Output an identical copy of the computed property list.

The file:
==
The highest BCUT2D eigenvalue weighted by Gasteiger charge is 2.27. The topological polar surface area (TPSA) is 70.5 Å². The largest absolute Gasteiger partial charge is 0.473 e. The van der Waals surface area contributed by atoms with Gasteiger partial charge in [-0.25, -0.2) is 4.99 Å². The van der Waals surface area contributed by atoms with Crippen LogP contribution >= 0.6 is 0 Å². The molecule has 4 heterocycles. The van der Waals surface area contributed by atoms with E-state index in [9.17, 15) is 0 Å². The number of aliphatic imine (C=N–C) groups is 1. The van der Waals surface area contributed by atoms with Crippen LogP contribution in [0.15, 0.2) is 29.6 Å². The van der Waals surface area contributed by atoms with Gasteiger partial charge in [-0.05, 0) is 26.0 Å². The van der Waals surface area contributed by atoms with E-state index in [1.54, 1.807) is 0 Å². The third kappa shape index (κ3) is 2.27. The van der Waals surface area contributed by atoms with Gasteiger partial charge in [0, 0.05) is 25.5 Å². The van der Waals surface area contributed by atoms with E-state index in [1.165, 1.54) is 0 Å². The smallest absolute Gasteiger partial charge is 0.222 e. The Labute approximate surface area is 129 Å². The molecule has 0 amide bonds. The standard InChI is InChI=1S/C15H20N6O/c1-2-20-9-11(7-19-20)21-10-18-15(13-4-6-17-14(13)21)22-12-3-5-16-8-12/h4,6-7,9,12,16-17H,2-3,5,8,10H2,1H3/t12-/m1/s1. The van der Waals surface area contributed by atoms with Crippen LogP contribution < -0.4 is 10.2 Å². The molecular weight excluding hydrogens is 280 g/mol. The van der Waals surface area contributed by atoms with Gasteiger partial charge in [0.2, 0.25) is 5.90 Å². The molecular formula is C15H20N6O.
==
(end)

The highest BCUT2D eigenvalue weighted by Gasteiger charge is 2.27. The topological polar surface area (TPSA) is 70.5 Å². The largest absolute Gasteiger partial charge is 0.473 e. The van der Waals surface area contributed by atoms with Gasteiger partial charge in [-0.25, -0.2) is 4.99 Å². The van der Waals surface area contributed by atoms with Crippen LogP contribution >= 0.6 is 0 Å². The molecule has 4 heterocycles. The van der Waals surface area contributed by atoms with E-state index in [9.17, 15) is 0 Å². The number of aliphatic imine (C=N–C) groups is 1. The van der Waals surface area contributed by atoms with Crippen LogP contribution in [0.15, 0.2) is 29.6 Å². The van der Waals surface area contributed by atoms with Gasteiger partial charge in [-0.05, 0) is 26.0 Å². The van der Waals surface area contributed by atoms with E-state index in [1.54, 1.807) is 0 Å². The third kappa shape index (κ3) is 2.27. The van der Waals surface area contributed by atoms with Gasteiger partial charge in [0, 0.05) is 25.5 Å². The van der Waals surface area contributed by atoms with E-state index in [1.165, 1.54) is 0 Å². The smallest absolute Gasteiger partial charge is 0.222 e. The Labute approximate surface area is 129 Å². The molecule has 0 amide bonds. The standard InChI is InChI=1S/C15H20N6O/c1-2-20-9-11(7-19-20)21-10-18-15(13-4-6-17-14(13)21)22-12-3-5-16-8-12/h4,6-7,9,12,16-17H,2-3,5,8,10H2,1H3/t12-/m1/s1. The van der Waals surface area contributed by atoms with Crippen LogP contribution < -0.4 is 10.2 Å². The molecular weight excluding hydrogens is 280 g/mol. The van der Waals surface area contributed by atoms with Gasteiger partial charge in [0.2, 0.25) is 5.90 Å². The molecular formula is C15H20N6O.